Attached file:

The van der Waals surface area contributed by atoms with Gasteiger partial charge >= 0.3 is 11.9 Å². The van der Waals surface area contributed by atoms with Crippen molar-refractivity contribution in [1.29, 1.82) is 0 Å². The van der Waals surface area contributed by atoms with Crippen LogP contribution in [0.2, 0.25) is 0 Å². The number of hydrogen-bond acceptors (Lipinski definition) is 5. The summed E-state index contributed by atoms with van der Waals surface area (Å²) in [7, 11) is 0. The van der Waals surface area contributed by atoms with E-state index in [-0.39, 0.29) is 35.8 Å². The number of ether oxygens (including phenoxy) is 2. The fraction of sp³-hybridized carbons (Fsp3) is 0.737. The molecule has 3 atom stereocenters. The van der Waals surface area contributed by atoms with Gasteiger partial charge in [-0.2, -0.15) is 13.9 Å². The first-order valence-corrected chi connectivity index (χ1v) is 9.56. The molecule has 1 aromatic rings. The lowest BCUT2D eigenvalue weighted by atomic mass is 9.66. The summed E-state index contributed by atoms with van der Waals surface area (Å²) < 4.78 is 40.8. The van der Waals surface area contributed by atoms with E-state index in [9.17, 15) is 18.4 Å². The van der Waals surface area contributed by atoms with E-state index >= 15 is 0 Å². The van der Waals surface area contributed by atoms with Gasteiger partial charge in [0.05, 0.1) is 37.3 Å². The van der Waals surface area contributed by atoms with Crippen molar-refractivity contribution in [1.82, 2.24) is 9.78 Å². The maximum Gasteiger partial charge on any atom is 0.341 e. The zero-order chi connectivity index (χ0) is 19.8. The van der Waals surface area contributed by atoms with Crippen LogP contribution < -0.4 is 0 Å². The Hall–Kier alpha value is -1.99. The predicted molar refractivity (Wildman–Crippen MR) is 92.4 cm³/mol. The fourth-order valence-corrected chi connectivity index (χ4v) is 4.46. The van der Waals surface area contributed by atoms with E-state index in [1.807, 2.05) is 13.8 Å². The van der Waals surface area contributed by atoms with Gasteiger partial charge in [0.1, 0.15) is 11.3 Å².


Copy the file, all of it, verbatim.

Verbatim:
The van der Waals surface area contributed by atoms with Gasteiger partial charge >= 0.3 is 11.9 Å². The van der Waals surface area contributed by atoms with Crippen molar-refractivity contribution in [1.29, 1.82) is 0 Å². The van der Waals surface area contributed by atoms with Crippen LogP contribution in [0.2, 0.25) is 0 Å². The number of hydrogen-bond acceptors (Lipinski definition) is 5. The summed E-state index contributed by atoms with van der Waals surface area (Å²) in [7, 11) is 0. The van der Waals surface area contributed by atoms with E-state index in [-0.39, 0.29) is 35.8 Å². The number of ether oxygens (including phenoxy) is 2. The fraction of sp³-hybridized carbons (Fsp3) is 0.737. The molecule has 3 atom stereocenters. The van der Waals surface area contributed by atoms with Gasteiger partial charge in [-0.2, -0.15) is 13.9 Å². The first-order valence-corrected chi connectivity index (χ1v) is 9.56. The molecule has 1 aromatic rings. The lowest BCUT2D eigenvalue weighted by atomic mass is 9.66. The summed E-state index contributed by atoms with van der Waals surface area (Å²) < 4.78 is 40.8. The van der Waals surface area contributed by atoms with E-state index in [9.17, 15) is 18.4 Å². The van der Waals surface area contributed by atoms with E-state index >= 15 is 0 Å². The van der Waals surface area contributed by atoms with Gasteiger partial charge in [0.05, 0.1) is 37.3 Å². The van der Waals surface area contributed by atoms with Crippen molar-refractivity contribution in [1.82, 2.24) is 9.78 Å². The maximum Gasteiger partial charge on any atom is 0.341 e. The zero-order chi connectivity index (χ0) is 19.8. The van der Waals surface area contributed by atoms with Crippen LogP contribution < -0.4 is 0 Å². The Hall–Kier alpha value is -1.99. The predicted molar refractivity (Wildman–Crippen MR) is 92.4 cm³/mol. The fourth-order valence-corrected chi connectivity index (χ4v) is 4.46. The van der Waals surface area contributed by atoms with E-state index in [1.807, 2.05) is 13.8 Å². The van der Waals surface area contributed by atoms with Gasteiger partial charge in [0.1, 0.15) is 11.3 Å².